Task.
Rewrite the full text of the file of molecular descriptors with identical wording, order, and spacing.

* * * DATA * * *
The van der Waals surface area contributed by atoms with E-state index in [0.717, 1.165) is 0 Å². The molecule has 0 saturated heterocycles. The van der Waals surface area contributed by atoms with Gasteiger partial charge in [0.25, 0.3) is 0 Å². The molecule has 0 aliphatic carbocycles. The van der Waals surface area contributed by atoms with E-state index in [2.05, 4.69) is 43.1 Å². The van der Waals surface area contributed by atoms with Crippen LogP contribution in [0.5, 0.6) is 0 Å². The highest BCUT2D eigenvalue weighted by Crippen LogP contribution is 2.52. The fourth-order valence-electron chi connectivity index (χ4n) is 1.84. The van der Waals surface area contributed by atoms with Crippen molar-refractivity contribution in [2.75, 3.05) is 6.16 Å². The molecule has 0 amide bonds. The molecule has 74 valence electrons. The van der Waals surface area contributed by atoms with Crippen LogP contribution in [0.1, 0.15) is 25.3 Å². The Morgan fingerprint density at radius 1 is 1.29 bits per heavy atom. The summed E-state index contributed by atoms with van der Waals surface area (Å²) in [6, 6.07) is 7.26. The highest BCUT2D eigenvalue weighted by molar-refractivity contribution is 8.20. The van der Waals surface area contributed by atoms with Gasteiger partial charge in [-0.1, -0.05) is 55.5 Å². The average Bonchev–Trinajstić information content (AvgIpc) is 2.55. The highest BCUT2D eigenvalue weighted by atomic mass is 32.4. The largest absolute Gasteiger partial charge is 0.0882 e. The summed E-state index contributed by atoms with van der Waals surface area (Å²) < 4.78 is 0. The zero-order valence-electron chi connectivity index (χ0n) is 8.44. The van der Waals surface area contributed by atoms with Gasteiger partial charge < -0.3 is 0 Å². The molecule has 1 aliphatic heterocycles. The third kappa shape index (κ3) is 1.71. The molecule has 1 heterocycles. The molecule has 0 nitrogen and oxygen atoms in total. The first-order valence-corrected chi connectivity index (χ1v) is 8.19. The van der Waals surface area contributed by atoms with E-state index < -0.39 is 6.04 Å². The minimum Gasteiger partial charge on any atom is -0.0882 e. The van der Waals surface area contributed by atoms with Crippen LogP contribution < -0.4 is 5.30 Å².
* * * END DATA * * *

The van der Waals surface area contributed by atoms with E-state index in [0.717, 1.165) is 0 Å². The molecule has 0 saturated heterocycles. The van der Waals surface area contributed by atoms with Gasteiger partial charge in [0.25, 0.3) is 0 Å². The molecule has 0 aliphatic carbocycles. The van der Waals surface area contributed by atoms with E-state index in [2.05, 4.69) is 43.1 Å². The van der Waals surface area contributed by atoms with Crippen LogP contribution in [0.5, 0.6) is 0 Å². The highest BCUT2D eigenvalue weighted by Crippen LogP contribution is 2.52. The fourth-order valence-electron chi connectivity index (χ4n) is 1.84. The van der Waals surface area contributed by atoms with Crippen molar-refractivity contribution in [2.75, 3.05) is 6.16 Å². The molecule has 0 amide bonds. The molecule has 74 valence electrons. The van der Waals surface area contributed by atoms with Crippen LogP contribution in [0.1, 0.15) is 25.3 Å². The Morgan fingerprint density at radius 1 is 1.29 bits per heavy atom. The summed E-state index contributed by atoms with van der Waals surface area (Å²) in [6, 6.07) is 7.26. The highest BCUT2D eigenvalue weighted by molar-refractivity contribution is 8.20. The van der Waals surface area contributed by atoms with Gasteiger partial charge in [-0.1, -0.05) is 55.5 Å². The average Bonchev–Trinajstić information content (AvgIpc) is 2.55. The highest BCUT2D eigenvalue weighted by atomic mass is 32.4. The largest absolute Gasteiger partial charge is 0.0882 e. The summed E-state index contributed by atoms with van der Waals surface area (Å²) < 4.78 is 0. The zero-order valence-electron chi connectivity index (χ0n) is 8.44. The van der Waals surface area contributed by atoms with Gasteiger partial charge < -0.3 is 0 Å². The molecule has 1 aliphatic heterocycles. The third kappa shape index (κ3) is 1.71. The molecule has 1 heterocycles. The molecule has 0 nitrogen and oxygen atoms in total. The first-order valence-corrected chi connectivity index (χ1v) is 8.19. The van der Waals surface area contributed by atoms with E-state index < -0.39 is 6.04 Å². The minimum Gasteiger partial charge on any atom is -0.0882 e. The van der Waals surface area contributed by atoms with Crippen LogP contribution < -0.4 is 5.30 Å².